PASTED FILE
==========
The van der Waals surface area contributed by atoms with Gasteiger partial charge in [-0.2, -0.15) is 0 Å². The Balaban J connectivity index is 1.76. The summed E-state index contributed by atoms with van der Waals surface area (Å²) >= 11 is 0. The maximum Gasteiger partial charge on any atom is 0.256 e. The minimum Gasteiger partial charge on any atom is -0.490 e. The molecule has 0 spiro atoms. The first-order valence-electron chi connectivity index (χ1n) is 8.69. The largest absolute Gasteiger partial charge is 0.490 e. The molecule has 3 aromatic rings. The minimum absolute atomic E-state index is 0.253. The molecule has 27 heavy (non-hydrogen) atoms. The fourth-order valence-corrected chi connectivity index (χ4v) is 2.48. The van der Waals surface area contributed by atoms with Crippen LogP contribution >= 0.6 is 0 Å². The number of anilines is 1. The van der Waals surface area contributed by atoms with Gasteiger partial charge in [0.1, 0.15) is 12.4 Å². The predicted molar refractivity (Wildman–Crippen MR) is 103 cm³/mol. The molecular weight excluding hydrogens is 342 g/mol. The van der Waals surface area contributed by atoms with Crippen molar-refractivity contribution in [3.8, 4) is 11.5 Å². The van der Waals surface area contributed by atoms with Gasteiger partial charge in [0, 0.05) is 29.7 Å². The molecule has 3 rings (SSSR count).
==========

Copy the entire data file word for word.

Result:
The van der Waals surface area contributed by atoms with Gasteiger partial charge in [-0.2, -0.15) is 0 Å². The Balaban J connectivity index is 1.76. The summed E-state index contributed by atoms with van der Waals surface area (Å²) >= 11 is 0. The maximum Gasteiger partial charge on any atom is 0.256 e. The minimum Gasteiger partial charge on any atom is -0.490 e. The molecule has 0 spiro atoms. The first-order valence-electron chi connectivity index (χ1n) is 8.69. The largest absolute Gasteiger partial charge is 0.490 e. The molecule has 3 aromatic rings. The minimum absolute atomic E-state index is 0.253. The molecule has 27 heavy (non-hydrogen) atoms. The fourth-order valence-corrected chi connectivity index (χ4v) is 2.48. The van der Waals surface area contributed by atoms with Crippen LogP contribution >= 0.6 is 0 Å². The number of anilines is 1. The van der Waals surface area contributed by atoms with Gasteiger partial charge in [0.1, 0.15) is 12.4 Å². The predicted molar refractivity (Wildman–Crippen MR) is 103 cm³/mol. The molecular weight excluding hydrogens is 342 g/mol. The van der Waals surface area contributed by atoms with Crippen molar-refractivity contribution in [3.8, 4) is 11.5 Å². The van der Waals surface area contributed by atoms with Gasteiger partial charge in [0, 0.05) is 29.7 Å². The molecule has 3 rings (SSSR count).